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Former Police Detective: Department Had ‘Marching Orders’ Not to Arrest Catholic Priests


A general view of a mass for a canonization ceremony of Pope Paul VI and the martyred Salvadoran Archbishop Oscar Romero in St Peter’s Square at the Vatican, on October 14, 2018.

A police department received “marching orders” not to arrest Catholic priests but to instead alert the bishop’s office to any potentially illegal activities involving the priests, according to former a Buffalo Police Detective. This policy “only extended to Catholic priests.” “If we caught clergy from other religions, we arrested them,” he said.

Former vice squad Detective Martin Harrington and other retired Buffalo PD officers revealed this an explosive story published Sunday by Buffalo News. The interviews come just months after the Buffalo Diocese publicly identified 80 priests whom it determined were credibly accused of sexual misconduct with a minor, a number that would soon inflate to over 100.

According to Harrington, the department had an “unwritten policy was that Catholic priests did not get arrested […] we had priests we caught with pornography or masturbating in the city parks and our orders were to turn them over to the diocese […] but they would not be arrested.”

Harrington’s former lieutenant Martin Jurewicz recalled the departmental procedures for dealing with reports of sexual assault from clergymen, telling the paper that beginning in 1968, “when you picked up a priest, you had to call the bishop’s office,” who would then “send someone to pick up the priest. No arrest was made. The diocese handled these problems.”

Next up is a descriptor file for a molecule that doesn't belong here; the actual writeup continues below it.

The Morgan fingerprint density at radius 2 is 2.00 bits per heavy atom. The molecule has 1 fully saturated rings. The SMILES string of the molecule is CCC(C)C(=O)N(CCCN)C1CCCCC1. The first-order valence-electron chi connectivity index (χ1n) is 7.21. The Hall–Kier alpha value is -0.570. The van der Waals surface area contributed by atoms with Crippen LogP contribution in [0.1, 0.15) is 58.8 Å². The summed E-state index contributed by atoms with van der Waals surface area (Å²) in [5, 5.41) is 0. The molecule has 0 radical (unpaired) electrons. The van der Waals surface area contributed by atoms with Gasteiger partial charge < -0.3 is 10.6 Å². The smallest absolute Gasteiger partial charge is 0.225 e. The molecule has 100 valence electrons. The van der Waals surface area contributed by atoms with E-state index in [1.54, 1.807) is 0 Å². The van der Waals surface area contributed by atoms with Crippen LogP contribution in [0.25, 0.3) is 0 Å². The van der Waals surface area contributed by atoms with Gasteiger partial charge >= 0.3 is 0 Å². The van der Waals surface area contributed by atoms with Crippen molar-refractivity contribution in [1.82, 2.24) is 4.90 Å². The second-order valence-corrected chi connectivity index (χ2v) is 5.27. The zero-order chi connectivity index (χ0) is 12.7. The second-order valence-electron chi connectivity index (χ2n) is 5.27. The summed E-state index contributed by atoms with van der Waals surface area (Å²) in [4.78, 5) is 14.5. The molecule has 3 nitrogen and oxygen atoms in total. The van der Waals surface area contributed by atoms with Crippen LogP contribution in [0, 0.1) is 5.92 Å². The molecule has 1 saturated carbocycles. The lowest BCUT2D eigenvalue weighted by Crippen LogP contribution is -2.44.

Harrington and Jurewicz both claimed they never knowingly allowed a priest accused of sexually assaulting a child to go free, only those caught with child pornography or in compromising positions with other adults. However, the report includes a number of interviews with surviving victims who recount their stories in harrowing detail and illustrate that the “policy” of not reporting illegal activity to authorities certainly protected priests accused of sexual assault.

It wasn’t until 2003, a full year following Boston’s clergy abuse scandal, that the Buffalo Diocese succumbed to signing an agreement with New York district attorneys in which, for the first time, they promised to report any allegations against priests involving sexual misconduct of minors to prosecutors.

The report notes that New York State laws made it particularly easy for church officials prevent abuse complaints from the public because church officials were not “mandated reporters,” meaning that, unlike others who work closely with minors such as school principals, guidance counselors, social workers, church officials were not required to report suspected child abuse to authorities under the law.

Though highly disturbing, Western New York is far from alone in failing to prosecute clergymen credibly accused of sexual misconduct.

Just last year authorities in Pennsylvania completed a bombshell investigation into the sexual assault of minors condoned by the diocese which uncovered credible evidence that at least 1,000 children were sexually abused by more than 300 priests. Three of those priests have been prosecuted.

[Image via FILIPPO MONTEFORTE/AFP/Getty Images]

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Jerry Lambe is a journalist at Law&Crime. He is a graduate of Georgetown University and New York Law School and previously worked in financial securities compliance and Civil Rights employment law.